also clearly visible in Fig. 3. The second eigenvector and
eigenvalue indicate that t_{f} does not induce a curvature in the response
surface.
In addition to this response surface analysis in higher dimensions, it is also
possible to estimate extrema of the response surface, indicating optimal process
conditions. For the CEB the optimum is given by:

(12) 
Clearly, these steady state values are unrealistic and out of the applicability
region. However, from Fig. 3 one can readily observe that
approximately all linear combinations of J_{f }and C_{c} on
the 100%contour give an appropriate result in terms of R_{x}.

Fig. 4: 
Picture of the SMARTXIGA pilot plant used for experimentation 
Table 5: 
Results of model validation for HB using again the
2^{3} factorial design 

*: see Table 1 for coded levels 
Table 6: 
Result of model validation for CEB using the complementary
fractional factorial 2^{3} design 

Validation of models: Table 5 and 6
present the results of crossvalidation of the models. Table 5
shows that the predicted ΔTMP_{p} agrees fairly with the estimated
R_{x} from the experimental data (MSE 0.18) and thus confirming the
validity of the model. Also, Table 6 shows that the predicted
reversibility R_{xp} and the estimated R_{x} are in fair agreement,
with MSE 5.802.
In addition the ANOVA analysis of the two models presented in Table
7 and 8 shows F_{0.995 }= 18.63 for HB model and
F_{0.995} = 16.24 for CEB while their variance ratios (VR) are 0.001856
and 0.003278, respectively. According to Daniel (1977), since the VR values
for both models are much more less that their respective F values, then this
indicates that the models are reliable to explain the relationships investigated
with the properly designed experiments.
Table 7: 
ANOVA analysis for HB model 

Table 8: 
ANOVA analysis for CEB model 

Hence, there is a clear indication that the models are valid in the region
of our nominal working points.
DISCUSSION
Small data sets: Depending on the process conditions, an individual
experimental run can take several hours to more than one day. Hence, effective
experimental designs must be chosen and thus usually small data sets are obtained.
In our application on the influencing factors related to HB, 9 experimental
runs (Table 1) were performed, while the number of regression
coefficients is 5 (Eq. 9). Consequently, the error characteristics
and especially the autocorrelation of the residuals, are difficult to evaluate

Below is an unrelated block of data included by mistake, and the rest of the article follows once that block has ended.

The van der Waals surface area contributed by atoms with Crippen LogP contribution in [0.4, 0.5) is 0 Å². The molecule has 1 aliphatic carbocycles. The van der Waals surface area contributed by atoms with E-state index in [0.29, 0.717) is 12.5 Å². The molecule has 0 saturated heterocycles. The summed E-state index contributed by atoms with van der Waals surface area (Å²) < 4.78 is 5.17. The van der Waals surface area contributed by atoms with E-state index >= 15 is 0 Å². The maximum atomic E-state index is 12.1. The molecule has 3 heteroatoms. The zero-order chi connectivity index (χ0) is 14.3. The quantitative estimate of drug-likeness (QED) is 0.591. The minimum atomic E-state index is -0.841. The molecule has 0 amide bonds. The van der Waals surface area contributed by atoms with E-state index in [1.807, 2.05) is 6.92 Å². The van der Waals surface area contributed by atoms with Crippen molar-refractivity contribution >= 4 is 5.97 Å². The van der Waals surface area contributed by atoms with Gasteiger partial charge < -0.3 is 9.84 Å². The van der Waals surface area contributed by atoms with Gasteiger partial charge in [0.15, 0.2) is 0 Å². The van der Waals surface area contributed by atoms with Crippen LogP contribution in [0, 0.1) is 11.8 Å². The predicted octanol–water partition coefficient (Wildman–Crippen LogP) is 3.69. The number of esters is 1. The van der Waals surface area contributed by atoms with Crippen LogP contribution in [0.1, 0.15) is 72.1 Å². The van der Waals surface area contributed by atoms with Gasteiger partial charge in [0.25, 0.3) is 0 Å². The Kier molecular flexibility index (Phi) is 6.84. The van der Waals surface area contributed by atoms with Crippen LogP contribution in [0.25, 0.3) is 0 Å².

and thus the standard deviations presented in Eq. 9 are only
rough indications. As an alternative to the stochastic approach and most appropriate
to small data sets, in the past a socalled setmembership or boundederror
approach has been proposed. In this approach it is assumed that the measurement
error is bounded, so that effectively at each sample instant only intervals
are considered instead of single points. For a full treatment of this approach
we refer to e.g., (Walter, 2002; Norton, 2002; Keesman, 2002). In particular,
for the linear estimation case exact solutions can be found. These exact solutions
can be tightly bounded by boxes, which can be found by solving a couple of LP
problems. Assuming an error bound on ΔTMP of 0.005; the following bounded
(interval) estimates of the coefficients in Eq. 9 are found
and presented in the second row of Table 9.
If the error bound is chosen too small no feasible solution will be found.
Hence, there exists a minimum error bound for which the interval estimates reduce
to a single point. This point estimate is called the minmax estimate. For our
application, the minmax estimate of the coefficients is presented in the third
row of Table 9. Notice that these minmax estimates are not
too far from the leastsquares estimates. The essence of this boundederror
approach is that now reliable uncertainty regions around the estimates are found.
Similar results have been found for the CEB case, but not presented here. Just
notice that for the CEB model only 11 experimental runs, using a fractional
factorial + star design, were performed while potentially for the secondorder
regression model Eq. 8, 10 coefficients
were estimated.
Table 9: 
Boundederror estimation results for HB 

Consequently, 11 experimental runs are about the minimum, resulting in relatively
high estimation errors. Nevertheless, the four crossvalidation experiments
(Table 6) indicate that the resulting CEB model (10)
is reliable.
Prior physical knowledge: Notice from the contour plot of Fig.
2 that the model predicts a small decrease of ΔTMP when B_{f}
is smaller than 2.5. This is a rather unlikely phenomenon. If there is sufficient
evidence that the maximum should be at B_{f} = 2, then this information
can be easily incorporate into the empirical modelling approach.
where the derivative can be easily found from Eq. 9, leads